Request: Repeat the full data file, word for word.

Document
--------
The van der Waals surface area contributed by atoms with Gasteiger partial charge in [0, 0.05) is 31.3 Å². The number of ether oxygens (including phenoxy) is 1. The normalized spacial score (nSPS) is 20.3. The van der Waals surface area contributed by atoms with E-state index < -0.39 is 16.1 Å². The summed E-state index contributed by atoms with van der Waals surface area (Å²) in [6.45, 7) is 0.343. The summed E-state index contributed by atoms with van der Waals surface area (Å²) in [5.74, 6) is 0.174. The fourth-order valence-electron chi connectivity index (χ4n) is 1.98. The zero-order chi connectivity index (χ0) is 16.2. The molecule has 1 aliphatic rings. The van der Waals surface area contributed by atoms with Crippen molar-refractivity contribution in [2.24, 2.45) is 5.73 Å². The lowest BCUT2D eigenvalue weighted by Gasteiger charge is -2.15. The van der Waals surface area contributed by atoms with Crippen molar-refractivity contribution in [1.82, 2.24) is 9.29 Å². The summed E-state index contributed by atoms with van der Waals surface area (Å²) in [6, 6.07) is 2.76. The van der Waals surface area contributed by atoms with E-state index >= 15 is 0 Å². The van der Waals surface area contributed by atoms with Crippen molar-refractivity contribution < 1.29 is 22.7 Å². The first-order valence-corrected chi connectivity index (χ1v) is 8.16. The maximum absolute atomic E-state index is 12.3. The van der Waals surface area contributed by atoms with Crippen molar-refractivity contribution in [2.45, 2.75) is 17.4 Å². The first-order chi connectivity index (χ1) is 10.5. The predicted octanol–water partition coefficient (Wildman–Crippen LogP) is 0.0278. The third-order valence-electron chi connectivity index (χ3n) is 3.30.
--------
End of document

The van der Waals surface area contributed by atoms with Gasteiger partial charge in [0, 0.05) is 31.3 Å². The number of ether oxygens (including phenoxy) is 1. The normalized spacial score (nSPS) is 20.3. The van der Waals surface area contributed by atoms with E-state index < -0.39 is 16.1 Å². The summed E-state index contributed by atoms with van der Waals surface area (Å²) in [6.45, 7) is 0.343. The summed E-state index contributed by atoms with van der Waals surface area (Å²) in [5.74, 6) is 0.174. The fourth-order valence-electron chi connectivity index (χ4n) is 1.98. The zero-order chi connectivity index (χ0) is 16.2. The molecule has 1 aliphatic rings. The van der Waals surface area contributed by atoms with Crippen molar-refractivity contribution in [2.24, 2.45) is 5.73 Å². The lowest BCUT2D eigenvalue weighted by Gasteiger charge is -2.15. The van der Waals surface area contributed by atoms with Crippen molar-refractivity contribution in [1.82, 2.24) is 9.29 Å². The summed E-state index contributed by atoms with van der Waals surface area (Å²) in [6, 6.07) is 2.76. The van der Waals surface area contributed by atoms with E-state index >= 15 is 0 Å². The van der Waals surface area contributed by atoms with Crippen molar-refractivity contribution < 1.29 is 22.7 Å². The first-order valence-corrected chi connectivity index (χ1v) is 8.16. The maximum absolute atomic E-state index is 12.3. The van der Waals surface area contributed by atoms with Crippen molar-refractivity contribution in [2.45, 2.75) is 17.4 Å². The first-order chi connectivity index (χ1) is 10.5. The predicted octanol–water partition coefficient (Wildman–Crippen LogP) is 0.0278. The third-order valence-electron chi connectivity index (χ3n) is 3.30.